Sometimes all of the elements of the story of a ballgame are not known right away. The score is known but quite often the story of the game goes far beyond the score and so it was on April 22, 1947. For the record, the Brooklyn Dodgers defeated the Philadelphia Phillies 1-0 in the opener of a three-game series at Ebbets Field. Not immediately known was the verbal abuse visited on Jackie Robinson from the Philadelphia dugout.
The story of this game, as reported in the next day’s Brooklyn Eagle is best shown in a line attributed to winning pitcher Hal Gregg, who had thrown a one-hitter.
On a very cold April afternoon, a double by Del Ennis on a changeup with two out in the first inning was the only blemish on a stellar performance by Gregg in his first start of the season. After Ennis’s double, Gregg issued an intentional pass to Ron Northey and then retired the next 20 batters in a row. That streak was broken when he hit Andy Seminick with a pitch with one out in the eighth inning.
The Phillies’ pitching was almost as good. as Dutch Leonard scattered nine hits and baffled the Dodgers hitters, when it mattered, with an array of knuckleballs. He didn’t allow a hit until Eddie Stanky opened the fourth inning with a single. The Dodgers’ single tally, which was aided by an error, came in the eighth inning.
Brooklyn loaded the bases with none out in the sixth inning but failed to score. Singles by Stanky and Robinson and a walk to Pete Reiser loaded the bases. Leonard fielded Dixie Walker’s slow roller in time to make a diving throw to force Stanky at the plate. Ron Northey in right field then grabbed a foul ball off the bat of Gene Hermanski and gunned down Robinson trying to score from third.
In 1947 the impact of Jackie Robinson was felt in virtually every game. In the eighth inning on April 22, he shined in the field, at the plate, and on the bases. In the Phillies half of the inning, Seminick was on first base with one out, Robinson made a spectacular play at first base to rob Emil Verban of a hit. Verban’s hard-hit groundball was far to the right of Robinson and on its way to right field when Robinson dived for the ball, gloved it, and raced to first base to beat Verban to the bag. Philadelphia manager Ben Chapman then let Leonard hit for himself and Gregg struck out the Philadelphia pitcher for the final out of the inning.
In the Dodgers’ half of the inning, Robinson singled, hitting a popup behind second base just beyond the reach of shortstop Skeeter Newsome and second baseman Verban. The next batter was Reiser. After five knuckleballs, Robinson took off for second base. Reiser swung wildly at the pitch and struck out. The ball went a short distance away from catcher Seminick. He tried to gun down Robinson at second base, but his throw went to center field and Jackie went to third base. On the play, Robinson was credited with a steal and Seminick was charged with a throwing error that allowed Robinson to advance further.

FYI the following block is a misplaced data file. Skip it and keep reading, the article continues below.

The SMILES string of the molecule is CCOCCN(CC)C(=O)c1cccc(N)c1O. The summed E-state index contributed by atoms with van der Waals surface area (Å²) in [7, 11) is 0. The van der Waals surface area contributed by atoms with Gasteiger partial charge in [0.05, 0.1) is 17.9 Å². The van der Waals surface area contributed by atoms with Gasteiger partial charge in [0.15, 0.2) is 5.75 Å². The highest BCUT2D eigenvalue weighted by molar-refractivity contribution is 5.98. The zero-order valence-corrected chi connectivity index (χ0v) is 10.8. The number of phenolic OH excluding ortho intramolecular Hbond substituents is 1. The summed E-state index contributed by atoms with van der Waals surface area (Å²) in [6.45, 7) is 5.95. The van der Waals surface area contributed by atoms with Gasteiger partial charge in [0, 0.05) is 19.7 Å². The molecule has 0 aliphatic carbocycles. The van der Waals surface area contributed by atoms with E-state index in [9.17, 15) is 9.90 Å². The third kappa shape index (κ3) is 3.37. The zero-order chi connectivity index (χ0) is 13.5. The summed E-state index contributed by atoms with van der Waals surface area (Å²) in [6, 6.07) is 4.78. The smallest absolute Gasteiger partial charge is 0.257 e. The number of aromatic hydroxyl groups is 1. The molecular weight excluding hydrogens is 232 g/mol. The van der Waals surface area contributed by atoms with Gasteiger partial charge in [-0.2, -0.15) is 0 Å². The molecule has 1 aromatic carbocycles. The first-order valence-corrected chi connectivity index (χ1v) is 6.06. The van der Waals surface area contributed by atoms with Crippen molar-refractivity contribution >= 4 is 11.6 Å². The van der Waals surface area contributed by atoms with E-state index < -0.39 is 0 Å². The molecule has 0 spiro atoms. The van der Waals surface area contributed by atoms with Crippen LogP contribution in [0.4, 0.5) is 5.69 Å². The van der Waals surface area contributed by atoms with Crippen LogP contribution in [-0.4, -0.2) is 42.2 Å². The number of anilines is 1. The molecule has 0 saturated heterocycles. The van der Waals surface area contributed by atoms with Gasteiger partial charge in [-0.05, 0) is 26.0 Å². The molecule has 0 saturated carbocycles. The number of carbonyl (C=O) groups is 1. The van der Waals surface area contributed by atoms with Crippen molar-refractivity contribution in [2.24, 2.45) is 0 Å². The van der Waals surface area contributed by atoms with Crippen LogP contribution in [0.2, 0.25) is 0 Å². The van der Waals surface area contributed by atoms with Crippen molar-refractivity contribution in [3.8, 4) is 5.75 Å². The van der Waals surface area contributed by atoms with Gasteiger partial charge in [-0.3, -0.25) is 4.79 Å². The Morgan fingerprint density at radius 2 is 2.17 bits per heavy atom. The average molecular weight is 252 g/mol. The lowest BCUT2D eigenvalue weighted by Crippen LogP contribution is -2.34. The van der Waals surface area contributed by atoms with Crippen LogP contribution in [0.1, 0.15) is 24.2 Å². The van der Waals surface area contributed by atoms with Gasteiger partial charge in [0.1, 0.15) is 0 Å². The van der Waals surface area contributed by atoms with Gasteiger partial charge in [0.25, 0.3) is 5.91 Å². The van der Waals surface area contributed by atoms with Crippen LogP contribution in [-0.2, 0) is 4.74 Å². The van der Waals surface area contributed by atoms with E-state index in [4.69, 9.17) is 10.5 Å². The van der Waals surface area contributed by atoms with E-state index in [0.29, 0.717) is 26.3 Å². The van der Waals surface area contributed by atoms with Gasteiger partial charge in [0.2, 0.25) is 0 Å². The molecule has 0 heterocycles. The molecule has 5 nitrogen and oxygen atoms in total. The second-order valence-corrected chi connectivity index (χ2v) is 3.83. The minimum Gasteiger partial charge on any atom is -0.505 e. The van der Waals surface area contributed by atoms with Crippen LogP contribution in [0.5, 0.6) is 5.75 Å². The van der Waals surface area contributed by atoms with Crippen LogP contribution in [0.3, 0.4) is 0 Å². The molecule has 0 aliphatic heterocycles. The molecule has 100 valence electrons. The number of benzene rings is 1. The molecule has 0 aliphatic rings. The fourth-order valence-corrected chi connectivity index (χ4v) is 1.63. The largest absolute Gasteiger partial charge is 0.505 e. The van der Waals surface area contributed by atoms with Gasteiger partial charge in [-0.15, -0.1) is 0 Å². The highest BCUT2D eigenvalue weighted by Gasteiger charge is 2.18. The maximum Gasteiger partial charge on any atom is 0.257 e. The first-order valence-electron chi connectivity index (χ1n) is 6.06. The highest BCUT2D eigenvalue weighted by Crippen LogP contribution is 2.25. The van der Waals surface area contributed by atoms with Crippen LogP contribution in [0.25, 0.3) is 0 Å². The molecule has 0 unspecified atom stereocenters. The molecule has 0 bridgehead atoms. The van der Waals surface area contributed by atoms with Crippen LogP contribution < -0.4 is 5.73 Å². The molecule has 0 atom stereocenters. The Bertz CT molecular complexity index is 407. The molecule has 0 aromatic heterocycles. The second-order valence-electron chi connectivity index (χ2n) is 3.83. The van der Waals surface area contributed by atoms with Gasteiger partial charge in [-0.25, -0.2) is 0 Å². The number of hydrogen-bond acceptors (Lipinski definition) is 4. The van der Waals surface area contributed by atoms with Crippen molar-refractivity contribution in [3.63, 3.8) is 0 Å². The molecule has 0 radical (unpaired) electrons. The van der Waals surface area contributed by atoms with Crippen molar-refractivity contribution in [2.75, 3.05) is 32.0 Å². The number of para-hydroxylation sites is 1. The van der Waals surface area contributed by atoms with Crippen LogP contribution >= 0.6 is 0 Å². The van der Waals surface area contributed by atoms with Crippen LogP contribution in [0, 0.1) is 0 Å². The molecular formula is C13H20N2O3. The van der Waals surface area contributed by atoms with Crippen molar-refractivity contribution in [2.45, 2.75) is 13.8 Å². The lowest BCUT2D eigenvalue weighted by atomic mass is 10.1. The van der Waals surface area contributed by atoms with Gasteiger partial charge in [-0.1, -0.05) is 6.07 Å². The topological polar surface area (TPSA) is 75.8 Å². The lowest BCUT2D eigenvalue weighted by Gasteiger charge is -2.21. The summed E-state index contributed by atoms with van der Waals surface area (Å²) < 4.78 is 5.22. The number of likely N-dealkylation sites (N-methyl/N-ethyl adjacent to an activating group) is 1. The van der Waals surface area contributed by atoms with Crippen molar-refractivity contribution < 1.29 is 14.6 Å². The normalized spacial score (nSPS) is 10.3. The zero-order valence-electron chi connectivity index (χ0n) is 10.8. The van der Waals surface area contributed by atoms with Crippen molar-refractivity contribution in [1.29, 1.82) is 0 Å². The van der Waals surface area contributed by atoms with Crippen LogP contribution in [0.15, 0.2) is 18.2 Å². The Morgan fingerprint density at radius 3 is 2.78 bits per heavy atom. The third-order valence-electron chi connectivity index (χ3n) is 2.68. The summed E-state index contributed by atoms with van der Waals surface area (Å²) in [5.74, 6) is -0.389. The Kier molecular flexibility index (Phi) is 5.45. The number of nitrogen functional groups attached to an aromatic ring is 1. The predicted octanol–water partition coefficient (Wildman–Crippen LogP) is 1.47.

After a walk to Dixie Walker, Hermanski came to the plate. Hermanski and pitcher Leonard engaged in a classic pitcher-batter confrontation. Of the first nine pitches, six were strikes, each fouled off by Hermanski. The other three were balls. On the 10th offering of the at-bat, Hermanski found a pitch to his liking. He lined the ball to center field and when Johnny Wyrostek failed to make a shoestring catch, Robinson scored. The Dodgers threatened to extend their lead but with the bases loaded and two out, Pee Wee Reese, mired in a major batting slump, struck out to end the inning. The Dodgers shortstop, however, would have his redemption when Philadelphia came to bat in the ninth inning.
“Reese ignored the limitations of a normal infielder.”
– New York Herald Tribune2
In the ninth inning with two out, Philadelphia – without the benefit of a hit – threatened to tie the game. Ennis walked and a grounder by Northey went through Robinson’s legs for his first error since joining Brooklyn. The next batter, Nick Etten, sent a groundball up the middle, but Reese dashed over from his shortstop position to field the ball and, from 10 feet away, threw backhanded to Stanky at second for the force play that ended the game. The shivering 9,790 fans at the game, who endured a 45-degree afternoon, leapt to their feet to applaud the man who would be named Dodgers captain in 1950, and Robinson sprinted to Reese from his position at first to join in the celebration of Pee Wee’s spectacular game-ending play.
That same day, it was announced that Dodgers President Branch Rickey had been awarded the Benny Leonard Memorial Trophy3 by the Maccabi Association for “the year’s outstanding contribution to good sportsmanship.” Factoring largely in the award was Rickey’s role in the signing of Robinson and the integration of major-league baseball.4